Rhode Island Combined Return filers – Don’t get Caught Short with 2015 Estimated Tax PaymentsApril 16, 2015
Interest rates continue at historic lows, but you won’t know this by reading Rhode Island tax law.
Interest rates continue at historic lows, but you won’t know this by reading Rhode Island tax law. Corporate taxpayers who come up short on their estimated tax payments are charged a penalty computed at 18% interest. Not many lenders, at least not the legal ones, can still get away with charging 18% interest. Adding to the urgency of the matter is the requirement that 100% of the 2015 estimated tax payments need to be paid in by June 15, 2015.
Taxpayers that will be required to file a Rhode Island combined tax return for the first time in 2015 need to pay special attention to the estimated payment requirements. The Rhode Island law requires that your 2015 estimated tax payments be equal to the lesser of:
- 100% of the tax due for 2014, plus any additional tax due to the combined reporting provisions of the new law; or
- 100% of the 2015 tax liability.
Our informal conversations with the Division of Taxation have confirmed that to meet the “safe harbor” estimated payment using the 2014 tax a pro forma 2014 Rhode Island combined return needs to be prepared for the taxpayers that will be included in the actual 2015 combined return. If the tax computed on this pro forma 2014 return is greater than the tax paid on the actual separate company returns filed for 2014, then this higher amount of tax must be used as the “safe harbor” payment. Again, the cost of underpaying your 2015 estimated tax payments will be computed at the punitive interest rate of 18%.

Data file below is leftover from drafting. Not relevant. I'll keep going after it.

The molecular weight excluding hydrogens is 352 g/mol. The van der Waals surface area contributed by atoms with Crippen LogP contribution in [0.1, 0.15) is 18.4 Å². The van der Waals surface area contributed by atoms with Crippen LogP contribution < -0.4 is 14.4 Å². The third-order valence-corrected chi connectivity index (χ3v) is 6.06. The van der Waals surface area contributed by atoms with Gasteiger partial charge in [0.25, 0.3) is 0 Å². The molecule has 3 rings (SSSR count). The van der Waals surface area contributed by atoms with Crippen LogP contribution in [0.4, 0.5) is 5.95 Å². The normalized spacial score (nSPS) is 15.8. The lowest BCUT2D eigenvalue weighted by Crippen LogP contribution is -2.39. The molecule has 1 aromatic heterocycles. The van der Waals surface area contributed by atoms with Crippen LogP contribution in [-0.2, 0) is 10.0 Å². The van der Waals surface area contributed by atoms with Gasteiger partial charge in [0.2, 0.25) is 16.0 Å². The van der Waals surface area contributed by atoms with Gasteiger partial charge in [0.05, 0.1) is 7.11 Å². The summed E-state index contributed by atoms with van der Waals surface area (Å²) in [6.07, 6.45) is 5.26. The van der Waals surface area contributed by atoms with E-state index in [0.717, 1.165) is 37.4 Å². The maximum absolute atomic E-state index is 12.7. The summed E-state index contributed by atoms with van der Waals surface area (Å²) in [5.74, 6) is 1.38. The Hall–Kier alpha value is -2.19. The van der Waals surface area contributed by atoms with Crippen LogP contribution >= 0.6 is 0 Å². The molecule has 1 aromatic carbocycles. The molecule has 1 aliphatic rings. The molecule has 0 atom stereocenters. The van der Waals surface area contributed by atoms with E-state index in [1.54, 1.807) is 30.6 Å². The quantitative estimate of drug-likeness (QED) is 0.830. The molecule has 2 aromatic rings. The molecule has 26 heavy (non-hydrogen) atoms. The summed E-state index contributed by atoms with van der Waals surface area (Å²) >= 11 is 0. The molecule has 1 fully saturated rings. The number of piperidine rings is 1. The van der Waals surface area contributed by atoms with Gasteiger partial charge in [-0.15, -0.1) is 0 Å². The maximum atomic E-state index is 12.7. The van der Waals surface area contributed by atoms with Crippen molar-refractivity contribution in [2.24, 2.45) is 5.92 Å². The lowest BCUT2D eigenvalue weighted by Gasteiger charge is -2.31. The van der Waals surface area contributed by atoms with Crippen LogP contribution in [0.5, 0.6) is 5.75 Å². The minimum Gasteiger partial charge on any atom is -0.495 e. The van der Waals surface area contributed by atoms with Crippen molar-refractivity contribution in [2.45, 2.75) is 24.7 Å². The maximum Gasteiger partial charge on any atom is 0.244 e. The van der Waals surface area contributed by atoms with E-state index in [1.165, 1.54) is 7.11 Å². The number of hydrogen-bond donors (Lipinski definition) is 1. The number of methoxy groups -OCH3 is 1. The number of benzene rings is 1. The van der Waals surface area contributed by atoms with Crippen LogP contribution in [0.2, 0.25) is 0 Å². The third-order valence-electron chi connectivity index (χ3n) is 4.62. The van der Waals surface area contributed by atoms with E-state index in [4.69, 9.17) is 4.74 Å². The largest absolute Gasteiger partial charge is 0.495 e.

The new Rhode Island law for combined filings is effective for tax years beginning on or after January 1, 2015. The change applies only to C corporations; S corporations, LLC’s and partnerships cannot be included in a combined tax return. The rules and regulations pertaining to combined filings are extremely complicated; the current exposure draft prepared by the Division of Taxation runs over 80 pages. This regulation is expected to be finalized in the near future.
All 2015 combined return filers should be taking a close look at their estimated tax payment due June 15th. We can assist you with applying the new combined return requirements to calculate the minimum estimated payment required to avoid a penalty. Questions? Contact us.